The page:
Gartner receives probably around $100 to $150 million from SAP per year. All of this undisclosed.

The primary analyst assigned to SAP is Donald Fienberg, who is also Gartner’s liaison to SAP. This puts Gartner in a bit of a problematic area as there was no line drawn between the analyst work Donald Fienberg was performing and his role as essentially an SAP relationship manager for Gartner.

Donald Fienberg made repeated inaccurate and promotional statements about HANA, such as the following.

“Now SAP can set up a database to do my transactions and analytics with everything virtual. People have wanted to do both in the same database for years, but have not been able to do it because of the discrepancy between the two types of data. These guys (SAP) are first, period. That’s a good thing. They have got a two to five-year head start on everybody else..”

Oracle 12c, which has this ability Donald was describing, was released six months after this article was written. IBM DB2 Blu (which offers the same ability) preceded HANA. And Microsoft SQL Server had a column store index in 2012, therefore before Donald Fienberg made this statement. We cover Gartner’s terrible coverage of HANA in the article How Gartner Got HANA So Wrong.

Forrester: Wrong

Forrester was paid by SAP to write a report that predicted a reduced TCO for HANA, which SAP then took and marketed as proving that HANA “did reduce TCO.” This deftly changed a forecast into an actual. Forrester made some inaccurate assumptions in the report, including the use of a runtime license for HANA. This is not a production license, and there was no reason for Forrester to have used this except — to reduce the cost of HANA artificially. This is covered in the article How Accurate was Forrester’s TCO Study for SAP HANA?  

ASUG: Wrong

As usual, ASUG served as only outlet for SAP marketing, proving once again that they provide no filter to anything SAP says or does.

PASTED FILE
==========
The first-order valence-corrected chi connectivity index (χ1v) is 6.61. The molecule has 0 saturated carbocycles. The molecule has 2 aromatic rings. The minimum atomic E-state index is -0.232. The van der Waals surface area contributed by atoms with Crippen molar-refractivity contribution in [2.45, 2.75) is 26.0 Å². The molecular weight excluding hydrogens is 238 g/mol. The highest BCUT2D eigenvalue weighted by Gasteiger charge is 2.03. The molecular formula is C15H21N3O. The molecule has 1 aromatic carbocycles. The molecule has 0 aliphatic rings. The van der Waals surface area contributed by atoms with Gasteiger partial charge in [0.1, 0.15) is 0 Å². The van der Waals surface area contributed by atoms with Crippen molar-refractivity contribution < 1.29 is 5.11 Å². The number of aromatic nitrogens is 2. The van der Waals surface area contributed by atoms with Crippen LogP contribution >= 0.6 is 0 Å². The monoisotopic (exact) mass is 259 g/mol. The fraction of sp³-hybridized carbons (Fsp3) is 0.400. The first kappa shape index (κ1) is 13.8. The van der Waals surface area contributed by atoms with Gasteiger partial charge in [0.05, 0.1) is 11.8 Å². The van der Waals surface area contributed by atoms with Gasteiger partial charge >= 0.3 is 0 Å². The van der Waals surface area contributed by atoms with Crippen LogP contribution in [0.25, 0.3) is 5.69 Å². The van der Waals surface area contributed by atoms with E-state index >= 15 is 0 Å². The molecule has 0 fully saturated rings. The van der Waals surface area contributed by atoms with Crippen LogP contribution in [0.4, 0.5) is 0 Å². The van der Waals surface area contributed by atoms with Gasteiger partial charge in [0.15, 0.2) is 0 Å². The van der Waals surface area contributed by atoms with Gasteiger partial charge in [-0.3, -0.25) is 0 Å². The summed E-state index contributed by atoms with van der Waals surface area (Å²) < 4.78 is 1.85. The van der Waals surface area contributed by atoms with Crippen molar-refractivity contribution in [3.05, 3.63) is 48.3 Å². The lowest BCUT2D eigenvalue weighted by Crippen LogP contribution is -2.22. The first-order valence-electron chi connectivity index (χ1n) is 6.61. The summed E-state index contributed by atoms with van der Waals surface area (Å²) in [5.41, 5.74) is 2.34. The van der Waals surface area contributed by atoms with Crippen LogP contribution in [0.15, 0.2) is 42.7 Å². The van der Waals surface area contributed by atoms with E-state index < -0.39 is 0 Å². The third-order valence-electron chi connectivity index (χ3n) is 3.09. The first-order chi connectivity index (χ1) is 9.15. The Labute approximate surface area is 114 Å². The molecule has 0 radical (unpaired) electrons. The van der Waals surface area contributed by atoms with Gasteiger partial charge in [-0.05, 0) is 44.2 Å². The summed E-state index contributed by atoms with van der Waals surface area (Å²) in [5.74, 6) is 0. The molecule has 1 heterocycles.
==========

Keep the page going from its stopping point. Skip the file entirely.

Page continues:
Fortune Magazine: Wrong

Through a series of what appears to have been paid placements, Fortune provided SAP with an outlet for SAP to say anything it wanted in the future. Brightwork will be sharing an analysis of these articles, and how wrong they were in the coming months.

IT Leaders Who Purchased HANA: Wrong

IT leaders that supported moving to HANA were tricked. Even in HANA’s “golden case,” which is moving BW on HANA, there was never any reason to do this. SAP customers could have stayed with SAP Oracle and received a far better database with better performance than HANA at a lower price. I believe similarly this may apply for DB2 and SQL Server, which also can store data in a columnar store. But I simply have not investigated the technical comparisons as I have with these databases as I have with SAP Oracle as is covered in the article Which is Faster HANA or Oracle 12c. However, Bloor Research recently performed a study that, while funded by IBM, I have reviewed and considered it to be entirely accurate. In this study, which I have analyzed in the article How to Best Understand Bloor’s Research on HANA, and have given it one of the highest accuracy ratings of any publication I have examined. Those IT leaders cost their companies and directed monies towards SAP’s vanity project that should have been used elsewhere. And this is no small thing. I have visited companies that needed investment quite badly in neglected areas and instead decided to use that money to invest in HANA. What a monumental waste of resources!

Conclusion on Those that Got HANA Wrong

This is a highly truncated list. Aside from wrong individuals, every single giant SAP consulting company, Accenture, IBM, etc. all of them promoted HANA, and all of them got it wrong. Their support of HANA was so extensive that to analyze all of it would require a book.

This is why I have often said that if I want false information, I can always find it at a big consulting company. Whatever SAP marketing happens to be saying at the time, the major SAP consulting partners all in on the “vision.”

Who Got it Right?

Larry Ellison: Right

Larry Ellison criticizes anything reflexively that is not good for Oracle. But you have to hand it to him; he made some very valid criticisms of HANA.

Probably one of his best lines was in 2015 when he said: